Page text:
From the book:
“My daughter loves to dance, which naturally leads to some beautifully choreographed dances she will often share with me. She seems to create dances out of thin air. I have seen her dance to songs she likes giving her interpretation to the words and music of the song through her dance moves. But the other day she came up with something new: she asked me to say a sentence, any sentence, or a word, any word and then proceeded to create a ‘sentence’ of moves inspired only by the words and the rhythm of the words. I was amazed; it was as if she was “singing” the words by dancing them. It was also just a fun, beautiful game that let her express herself and her connection to the verbal world. This was something no one could have ever taught her. It reminded me of my younger son’s discovery at around age five: “I have a calculator in my head that only I can use” he said and then proceeded to enthusiastically ask me to give him some math problems for his very own calculator to solve while he was jumping on the sofa…
Creative realizations and expressions require privacy and freedom but also an audience. The audience serves to welcome the idea or creative expression into the world, almost like a midwife welcoming a newborn baby. It helps to bring it out of the inner world of the child and into the outer world. It helps to make it real and allows it to now grow on solid ground.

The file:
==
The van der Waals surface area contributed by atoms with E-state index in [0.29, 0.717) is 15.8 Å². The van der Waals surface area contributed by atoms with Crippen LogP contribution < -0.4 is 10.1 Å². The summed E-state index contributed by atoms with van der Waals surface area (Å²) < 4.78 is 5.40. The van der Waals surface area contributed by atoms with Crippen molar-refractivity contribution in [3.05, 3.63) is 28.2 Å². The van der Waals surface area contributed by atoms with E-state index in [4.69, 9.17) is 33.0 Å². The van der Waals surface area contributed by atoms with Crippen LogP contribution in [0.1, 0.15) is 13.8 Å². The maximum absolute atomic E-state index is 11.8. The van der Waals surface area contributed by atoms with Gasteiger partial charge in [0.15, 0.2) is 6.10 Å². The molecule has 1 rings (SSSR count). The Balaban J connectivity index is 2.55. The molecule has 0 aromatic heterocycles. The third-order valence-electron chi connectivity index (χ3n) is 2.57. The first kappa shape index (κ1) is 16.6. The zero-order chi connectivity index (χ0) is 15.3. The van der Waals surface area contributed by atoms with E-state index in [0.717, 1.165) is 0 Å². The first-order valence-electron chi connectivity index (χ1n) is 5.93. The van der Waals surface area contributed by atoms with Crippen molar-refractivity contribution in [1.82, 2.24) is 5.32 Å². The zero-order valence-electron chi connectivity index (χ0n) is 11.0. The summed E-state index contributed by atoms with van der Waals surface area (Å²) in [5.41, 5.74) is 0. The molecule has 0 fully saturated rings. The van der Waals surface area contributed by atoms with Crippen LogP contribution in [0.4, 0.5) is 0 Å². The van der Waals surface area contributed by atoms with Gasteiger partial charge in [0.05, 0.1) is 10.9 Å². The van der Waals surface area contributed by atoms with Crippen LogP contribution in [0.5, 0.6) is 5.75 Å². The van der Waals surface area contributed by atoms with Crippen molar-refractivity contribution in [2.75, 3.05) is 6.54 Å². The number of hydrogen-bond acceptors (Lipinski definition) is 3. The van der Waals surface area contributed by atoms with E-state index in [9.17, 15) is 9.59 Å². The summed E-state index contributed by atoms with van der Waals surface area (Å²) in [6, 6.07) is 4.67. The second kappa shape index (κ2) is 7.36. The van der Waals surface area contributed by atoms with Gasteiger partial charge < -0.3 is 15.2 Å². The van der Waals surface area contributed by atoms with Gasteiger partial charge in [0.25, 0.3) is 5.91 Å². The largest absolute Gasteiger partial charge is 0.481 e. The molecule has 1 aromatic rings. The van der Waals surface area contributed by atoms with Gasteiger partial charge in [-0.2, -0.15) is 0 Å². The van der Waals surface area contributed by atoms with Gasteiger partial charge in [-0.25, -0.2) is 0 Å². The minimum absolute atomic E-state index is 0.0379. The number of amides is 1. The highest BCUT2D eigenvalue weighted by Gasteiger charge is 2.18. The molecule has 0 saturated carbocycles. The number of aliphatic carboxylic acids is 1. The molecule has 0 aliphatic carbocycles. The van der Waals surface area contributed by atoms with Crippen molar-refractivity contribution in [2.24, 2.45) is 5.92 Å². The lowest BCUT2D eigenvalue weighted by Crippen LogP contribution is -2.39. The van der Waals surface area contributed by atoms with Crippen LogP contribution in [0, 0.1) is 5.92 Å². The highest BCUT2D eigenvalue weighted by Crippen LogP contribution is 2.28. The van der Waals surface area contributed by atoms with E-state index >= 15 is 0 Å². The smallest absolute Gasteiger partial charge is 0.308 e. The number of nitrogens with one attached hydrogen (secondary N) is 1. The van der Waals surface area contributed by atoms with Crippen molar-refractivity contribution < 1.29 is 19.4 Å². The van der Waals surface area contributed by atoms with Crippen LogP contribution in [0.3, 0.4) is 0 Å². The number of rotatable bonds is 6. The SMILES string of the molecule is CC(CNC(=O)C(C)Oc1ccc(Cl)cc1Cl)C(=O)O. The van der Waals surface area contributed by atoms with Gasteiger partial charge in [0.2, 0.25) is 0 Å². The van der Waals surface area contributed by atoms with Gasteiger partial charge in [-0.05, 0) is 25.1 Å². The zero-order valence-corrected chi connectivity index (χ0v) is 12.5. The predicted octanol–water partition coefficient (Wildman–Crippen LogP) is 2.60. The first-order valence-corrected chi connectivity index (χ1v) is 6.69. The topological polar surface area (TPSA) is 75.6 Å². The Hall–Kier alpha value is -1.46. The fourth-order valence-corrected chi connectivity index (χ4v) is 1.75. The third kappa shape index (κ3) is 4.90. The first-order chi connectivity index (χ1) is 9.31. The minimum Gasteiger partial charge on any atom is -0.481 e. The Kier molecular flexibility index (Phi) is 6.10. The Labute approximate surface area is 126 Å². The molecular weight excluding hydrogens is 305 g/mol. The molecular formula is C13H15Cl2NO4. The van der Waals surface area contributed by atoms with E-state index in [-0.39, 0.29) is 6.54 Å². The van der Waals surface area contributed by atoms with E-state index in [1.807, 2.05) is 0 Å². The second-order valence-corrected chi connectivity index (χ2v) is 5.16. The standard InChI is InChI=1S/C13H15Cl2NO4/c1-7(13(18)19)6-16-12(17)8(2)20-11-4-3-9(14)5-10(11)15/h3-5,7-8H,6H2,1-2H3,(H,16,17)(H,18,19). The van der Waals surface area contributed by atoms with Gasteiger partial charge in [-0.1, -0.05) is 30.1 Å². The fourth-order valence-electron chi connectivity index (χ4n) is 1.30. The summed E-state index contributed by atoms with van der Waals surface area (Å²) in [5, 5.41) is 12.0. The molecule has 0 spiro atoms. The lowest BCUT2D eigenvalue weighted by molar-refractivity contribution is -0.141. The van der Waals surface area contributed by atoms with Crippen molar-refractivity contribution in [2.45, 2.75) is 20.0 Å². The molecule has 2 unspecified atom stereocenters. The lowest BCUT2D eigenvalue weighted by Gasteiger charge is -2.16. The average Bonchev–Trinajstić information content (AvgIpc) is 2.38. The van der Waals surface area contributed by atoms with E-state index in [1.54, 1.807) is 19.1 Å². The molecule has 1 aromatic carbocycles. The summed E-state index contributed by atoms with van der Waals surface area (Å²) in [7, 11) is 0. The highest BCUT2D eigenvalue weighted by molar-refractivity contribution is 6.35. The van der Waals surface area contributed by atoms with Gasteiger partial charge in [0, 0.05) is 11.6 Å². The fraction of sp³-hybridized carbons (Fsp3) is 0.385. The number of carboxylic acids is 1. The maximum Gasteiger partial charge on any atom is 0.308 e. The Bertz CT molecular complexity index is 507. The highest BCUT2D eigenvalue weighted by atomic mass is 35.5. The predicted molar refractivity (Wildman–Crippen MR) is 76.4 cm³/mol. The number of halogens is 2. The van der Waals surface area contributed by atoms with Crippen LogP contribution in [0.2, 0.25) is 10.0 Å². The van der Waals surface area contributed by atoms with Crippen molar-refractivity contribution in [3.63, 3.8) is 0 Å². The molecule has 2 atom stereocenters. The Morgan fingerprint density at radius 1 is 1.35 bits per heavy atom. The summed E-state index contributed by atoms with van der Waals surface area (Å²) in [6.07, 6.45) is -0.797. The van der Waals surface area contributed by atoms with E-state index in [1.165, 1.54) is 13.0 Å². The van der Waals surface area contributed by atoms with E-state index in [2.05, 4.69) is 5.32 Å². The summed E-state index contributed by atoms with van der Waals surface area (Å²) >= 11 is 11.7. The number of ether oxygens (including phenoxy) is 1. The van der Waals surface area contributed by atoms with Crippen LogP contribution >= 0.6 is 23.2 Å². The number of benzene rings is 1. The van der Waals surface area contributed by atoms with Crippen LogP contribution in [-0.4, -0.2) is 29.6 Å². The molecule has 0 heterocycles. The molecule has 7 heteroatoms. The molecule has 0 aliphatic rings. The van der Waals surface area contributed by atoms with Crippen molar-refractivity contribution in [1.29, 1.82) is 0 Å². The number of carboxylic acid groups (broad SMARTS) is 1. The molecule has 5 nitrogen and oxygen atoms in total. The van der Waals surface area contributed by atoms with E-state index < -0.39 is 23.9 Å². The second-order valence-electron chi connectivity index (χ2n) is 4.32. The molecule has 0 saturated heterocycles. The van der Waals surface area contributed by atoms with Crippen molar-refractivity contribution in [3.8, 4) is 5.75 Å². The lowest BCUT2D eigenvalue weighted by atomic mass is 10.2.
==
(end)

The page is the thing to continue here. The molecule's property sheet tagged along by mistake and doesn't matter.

In unschooling, one of parents most important roles is to be the audience. To be the person that asks, acknowledges, listens, and interacts. The “social entity” that lets a child be part of this world rather than on their own with only their thoughts. Most parents, whether unschooling or not, provide that role for their children, but often tend to discount how important it is to do so, putting much more emphasis on teaching. Never-the-less, being there for your child, being the audience, is as crucial to learning and solidifying learning as any other role you may have. It’s not that you constantly have to hover around your children, but when you are called, are you able to put other things aside and be there? It mostly calls on you to be clear about your priorities. A simple “my children come first” choice would do, and everything else will fall into place around it.”